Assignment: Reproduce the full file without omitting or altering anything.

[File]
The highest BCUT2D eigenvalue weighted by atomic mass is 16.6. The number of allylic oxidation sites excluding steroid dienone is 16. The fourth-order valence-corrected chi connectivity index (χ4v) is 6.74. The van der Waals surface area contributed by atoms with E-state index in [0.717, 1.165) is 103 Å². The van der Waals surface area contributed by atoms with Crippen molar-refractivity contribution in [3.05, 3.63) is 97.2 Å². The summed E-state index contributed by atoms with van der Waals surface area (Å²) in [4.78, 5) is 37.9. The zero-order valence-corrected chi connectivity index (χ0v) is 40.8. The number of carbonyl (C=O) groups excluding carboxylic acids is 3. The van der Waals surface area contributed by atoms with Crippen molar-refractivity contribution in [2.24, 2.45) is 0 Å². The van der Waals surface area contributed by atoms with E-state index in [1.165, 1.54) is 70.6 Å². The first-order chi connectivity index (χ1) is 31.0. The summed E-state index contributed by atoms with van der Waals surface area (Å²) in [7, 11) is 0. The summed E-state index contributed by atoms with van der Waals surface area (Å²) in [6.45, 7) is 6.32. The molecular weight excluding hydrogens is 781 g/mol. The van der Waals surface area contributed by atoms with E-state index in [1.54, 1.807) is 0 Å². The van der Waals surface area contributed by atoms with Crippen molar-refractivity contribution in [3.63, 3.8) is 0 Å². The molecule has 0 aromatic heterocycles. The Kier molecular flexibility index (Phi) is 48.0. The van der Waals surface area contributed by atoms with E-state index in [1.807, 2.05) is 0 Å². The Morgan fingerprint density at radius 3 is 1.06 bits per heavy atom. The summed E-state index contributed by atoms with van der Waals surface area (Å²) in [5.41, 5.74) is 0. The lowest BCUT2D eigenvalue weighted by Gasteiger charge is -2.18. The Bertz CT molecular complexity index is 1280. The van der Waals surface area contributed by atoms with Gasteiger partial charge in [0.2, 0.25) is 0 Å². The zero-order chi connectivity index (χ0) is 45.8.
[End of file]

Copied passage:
The highest BCUT2D eigenvalue weighted by atomic mass is 16.6. The number of allylic oxidation sites excluding steroid dienone is 16. The fourth-order valence-corrected chi connectivity index (χ4v) is 6.74. The van der Waals surface area contributed by atoms with E-state index in [0.717, 1.165) is 103 Å². The van der Waals surface area contributed by atoms with Crippen molar-refractivity contribution in [3.05, 3.63) is 97.2 Å². The summed E-state index contributed by atoms with van der Waals surface area (Å²) in [4.78, 5) is 37.9. The zero-order valence-corrected chi connectivity index (χ0v) is 40.8. The number of carbonyl (C=O) groups excluding carboxylic acids is 3. The van der Waals surface area contributed by atoms with Crippen molar-refractivity contribution in [2.24, 2.45) is 0 Å². The van der Waals surface area contributed by atoms with E-state index in [1.165, 1.54) is 70.6 Å². The first-order chi connectivity index (χ1) is 31.0. The summed E-state index contributed by atoms with van der Waals surface area (Å²) in [7, 11) is 0. The summed E-state index contributed by atoms with van der Waals surface area (Å²) in [6.45, 7) is 6.32. The molecular weight excluding hydrogens is 781 g/mol. The van der Waals surface area contributed by atoms with E-state index in [1.54, 1.807) is 0 Å². The van der Waals surface area contributed by atoms with Crippen molar-refractivity contribution in [3.63, 3.8) is 0 Å². The molecule has 0 aromatic heterocycles. The Kier molecular flexibility index (Phi) is 48.0. The van der Waals surface area contributed by atoms with E-state index in [1.807, 2.05) is 0 Å². The Morgan fingerprint density at radius 3 is 1.06 bits per heavy atom. The summed E-state index contributed by atoms with van der Waals surface area (Å²) in [5.41, 5.74) is 0. The lowest BCUT2D eigenvalue weighted by Gasteiger charge is -2.18. The Bertz CT molecular complexity index is 1280. The van der Waals surface area contributed by atoms with Gasteiger partial charge in [0.2, 0.25) is 0 Å². The zero-order chi connectivity index (χ0) is 45.8.